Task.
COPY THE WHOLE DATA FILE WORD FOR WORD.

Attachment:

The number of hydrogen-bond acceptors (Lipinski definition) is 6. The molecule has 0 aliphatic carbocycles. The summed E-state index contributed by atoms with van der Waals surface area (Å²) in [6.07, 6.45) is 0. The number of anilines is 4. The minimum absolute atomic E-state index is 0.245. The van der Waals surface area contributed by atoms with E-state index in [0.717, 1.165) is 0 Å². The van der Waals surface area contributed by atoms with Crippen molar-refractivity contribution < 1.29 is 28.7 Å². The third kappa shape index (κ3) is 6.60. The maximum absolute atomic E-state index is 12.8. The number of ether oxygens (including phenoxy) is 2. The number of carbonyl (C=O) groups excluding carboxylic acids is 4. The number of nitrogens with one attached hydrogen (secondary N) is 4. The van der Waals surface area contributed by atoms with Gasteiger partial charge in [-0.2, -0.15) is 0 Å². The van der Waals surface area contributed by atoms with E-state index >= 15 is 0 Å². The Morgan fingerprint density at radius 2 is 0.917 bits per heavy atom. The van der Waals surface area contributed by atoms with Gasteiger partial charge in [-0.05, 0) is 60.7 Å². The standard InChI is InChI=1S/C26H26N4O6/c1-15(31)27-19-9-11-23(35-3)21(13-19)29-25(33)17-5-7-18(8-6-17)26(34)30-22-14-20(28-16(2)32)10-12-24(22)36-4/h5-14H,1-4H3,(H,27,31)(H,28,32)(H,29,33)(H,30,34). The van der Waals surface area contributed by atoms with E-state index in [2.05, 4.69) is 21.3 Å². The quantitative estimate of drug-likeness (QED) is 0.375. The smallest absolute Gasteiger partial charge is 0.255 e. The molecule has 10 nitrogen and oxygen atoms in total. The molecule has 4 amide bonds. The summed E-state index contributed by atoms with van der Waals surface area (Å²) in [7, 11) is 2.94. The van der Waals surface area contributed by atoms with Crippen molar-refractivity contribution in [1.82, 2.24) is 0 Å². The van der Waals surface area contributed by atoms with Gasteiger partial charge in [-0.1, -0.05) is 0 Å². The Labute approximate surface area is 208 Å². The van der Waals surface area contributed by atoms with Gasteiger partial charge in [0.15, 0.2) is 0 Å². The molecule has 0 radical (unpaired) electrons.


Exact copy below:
The number of hydrogen-bond acceptors (Lipinski definition) is 6. The molecule has 0 aliphatic carbocycles. The summed E-state index contributed by atoms with van der Waals surface area (Å²) in [6.07, 6.45) is 0. The number of anilines is 4. The minimum absolute atomic E-state index is 0.245. The van der Waals surface area contributed by atoms with E-state index in [0.717, 1.165) is 0 Å². The van der Waals surface area contributed by atoms with Crippen molar-refractivity contribution < 1.29 is 28.7 Å². The third kappa shape index (κ3) is 6.60. The maximum absolute atomic E-state index is 12.8. The number of ether oxygens (including phenoxy) is 2. The number of carbonyl (C=O) groups excluding carboxylic acids is 4. The number of nitrogens with one attached hydrogen (secondary N) is 4. The van der Waals surface area contributed by atoms with Gasteiger partial charge in [-0.2, -0.15) is 0 Å². The van der Waals surface area contributed by atoms with E-state index >= 15 is 0 Å². The Morgan fingerprint density at radius 2 is 0.917 bits per heavy atom. The van der Waals surface area contributed by atoms with Gasteiger partial charge in [-0.05, 0) is 60.7 Å². The standard InChI is InChI=1S/C26H26N4O6/c1-15(31)27-19-9-11-23(35-3)21(13-19)29-25(33)17-5-7-18(8-6-17)26(34)30-22-14-20(28-16(2)32)10-12-24(22)36-4/h5-14H,1-4H3,(H,27,31)(H,28,32)(H,29,33)(H,30,34). The van der Waals surface area contributed by atoms with E-state index in [2.05, 4.69) is 21.3 Å². The quantitative estimate of drug-likeness (QED) is 0.375. The smallest absolute Gasteiger partial charge is 0.255 e. The molecule has 10 nitrogen and oxygen atoms in total. The molecule has 4 amide bonds. The summed E-state index contributed by atoms with van der Waals surface area (Å²) in [7, 11) is 2.94. The van der Waals surface area contributed by atoms with Crippen molar-refractivity contribution in [1.82, 2.24) is 0 Å². The van der Waals surface area contributed by atoms with Gasteiger partial charge in [-0.1, -0.05) is 0 Å². The Labute approximate surface area is 208 Å². The van der Waals surface area contributed by atoms with Gasteiger partial charge in [0.15, 0.2) is 0 Å². The molecule has 0 radical (unpaired) electrons.